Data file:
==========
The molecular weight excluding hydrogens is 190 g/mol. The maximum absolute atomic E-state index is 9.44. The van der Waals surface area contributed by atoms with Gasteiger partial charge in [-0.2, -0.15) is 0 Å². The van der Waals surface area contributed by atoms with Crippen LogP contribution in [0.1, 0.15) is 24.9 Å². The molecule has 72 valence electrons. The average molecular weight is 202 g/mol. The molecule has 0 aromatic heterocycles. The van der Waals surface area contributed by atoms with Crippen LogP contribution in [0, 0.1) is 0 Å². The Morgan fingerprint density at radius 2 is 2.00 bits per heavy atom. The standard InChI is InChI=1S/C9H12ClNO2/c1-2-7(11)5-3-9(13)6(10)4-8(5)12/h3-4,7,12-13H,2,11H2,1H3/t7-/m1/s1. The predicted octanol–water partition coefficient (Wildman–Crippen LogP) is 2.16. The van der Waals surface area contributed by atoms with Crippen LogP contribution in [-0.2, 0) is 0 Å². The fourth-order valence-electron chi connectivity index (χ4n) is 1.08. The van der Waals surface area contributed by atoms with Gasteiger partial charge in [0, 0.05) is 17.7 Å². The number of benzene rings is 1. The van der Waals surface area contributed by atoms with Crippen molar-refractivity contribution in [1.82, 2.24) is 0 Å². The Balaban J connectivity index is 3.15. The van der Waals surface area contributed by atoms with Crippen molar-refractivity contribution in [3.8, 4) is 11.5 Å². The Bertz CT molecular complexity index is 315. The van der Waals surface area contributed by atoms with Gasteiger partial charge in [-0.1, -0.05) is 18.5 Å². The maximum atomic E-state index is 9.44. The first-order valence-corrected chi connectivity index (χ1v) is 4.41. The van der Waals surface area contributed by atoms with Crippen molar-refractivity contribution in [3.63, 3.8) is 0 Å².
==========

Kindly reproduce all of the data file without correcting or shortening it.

The molecular weight excluding hydrogens is 190 g/mol. The maximum absolute atomic E-state index is 9.44. The van der Waals surface area contributed by atoms with Gasteiger partial charge in [-0.2, -0.15) is 0 Å². The van der Waals surface area contributed by atoms with Crippen LogP contribution in [0.1, 0.15) is 24.9 Å². The molecule has 72 valence electrons. The average molecular weight is 202 g/mol. The molecule has 0 aromatic heterocycles. The van der Waals surface area contributed by atoms with Crippen LogP contribution in [0, 0.1) is 0 Å². The Morgan fingerprint density at radius 2 is 2.00 bits per heavy atom. The standard InChI is InChI=1S/C9H12ClNO2/c1-2-7(11)5-3-9(13)6(10)4-8(5)12/h3-4,7,12-13H,2,11H2,1H3/t7-/m1/s1. The predicted octanol–water partition coefficient (Wildman–Crippen LogP) is 2.16. The van der Waals surface area contributed by atoms with Crippen LogP contribution in [-0.2, 0) is 0 Å². The fourth-order valence-electron chi connectivity index (χ4n) is 1.08. The van der Waals surface area contributed by atoms with Gasteiger partial charge in [0, 0.05) is 17.7 Å². The number of benzene rings is 1. The van der Waals surface area contributed by atoms with Crippen molar-refractivity contribution in [1.82, 2.24) is 0 Å². The Balaban J connectivity index is 3.15. The van der Waals surface area contributed by atoms with Crippen molar-refractivity contribution in [3.8, 4) is 11.5 Å². The Bertz CT molecular complexity index is 315. The van der Waals surface area contributed by atoms with Gasteiger partial charge in [-0.1, -0.05) is 18.5 Å². The maximum atomic E-state index is 9.44. The first-order valence-corrected chi connectivity index (χ1v) is 4.41. The van der Waals surface area contributed by atoms with Crippen molar-refractivity contribution in [3.63, 3.8) is 0 Å².